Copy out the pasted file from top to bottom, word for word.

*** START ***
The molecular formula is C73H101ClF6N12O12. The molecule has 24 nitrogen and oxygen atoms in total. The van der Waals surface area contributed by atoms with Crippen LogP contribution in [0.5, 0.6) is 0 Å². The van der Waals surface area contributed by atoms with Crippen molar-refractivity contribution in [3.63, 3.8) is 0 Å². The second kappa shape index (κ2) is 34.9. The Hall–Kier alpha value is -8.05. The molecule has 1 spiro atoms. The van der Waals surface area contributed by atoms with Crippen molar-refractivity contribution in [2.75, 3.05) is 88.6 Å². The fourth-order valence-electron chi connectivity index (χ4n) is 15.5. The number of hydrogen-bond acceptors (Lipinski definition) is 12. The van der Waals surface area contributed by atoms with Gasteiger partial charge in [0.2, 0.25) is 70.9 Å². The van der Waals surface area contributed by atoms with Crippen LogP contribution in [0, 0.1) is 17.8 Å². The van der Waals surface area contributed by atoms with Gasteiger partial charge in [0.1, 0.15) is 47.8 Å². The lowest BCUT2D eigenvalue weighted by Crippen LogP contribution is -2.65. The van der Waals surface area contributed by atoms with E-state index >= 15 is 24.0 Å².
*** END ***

The molecular formula is C73H101ClF6N12O12. The molecule has 24 nitrogen and oxygen atoms in total. The van der Waals surface area contributed by atoms with Crippen LogP contribution in [0.5, 0.6) is 0 Å². The van der Waals surface area contributed by atoms with Crippen molar-refractivity contribution in [3.63, 3.8) is 0 Å². The second kappa shape index (κ2) is 34.9. The Hall–Kier alpha value is -8.05. The molecule has 1 spiro atoms. The van der Waals surface area contributed by atoms with Crippen molar-refractivity contribution in [2.75, 3.05) is 88.6 Å². The fourth-order valence-electron chi connectivity index (χ4n) is 15.5. The number of hydrogen-bond acceptors (Lipinski definition) is 12. The van der Waals surface area contributed by atoms with Gasteiger partial charge in [0.2, 0.25) is 70.9 Å². The van der Waals surface area contributed by atoms with Crippen LogP contribution in [0, 0.1) is 17.8 Å². The van der Waals surface area contributed by atoms with Gasteiger partial charge in [0.1, 0.15) is 47.8 Å². The lowest BCUT2D eigenvalue weighted by Crippen LogP contribution is -2.65. The van der Waals surface area contributed by atoms with E-state index >= 15 is 24.0 Å².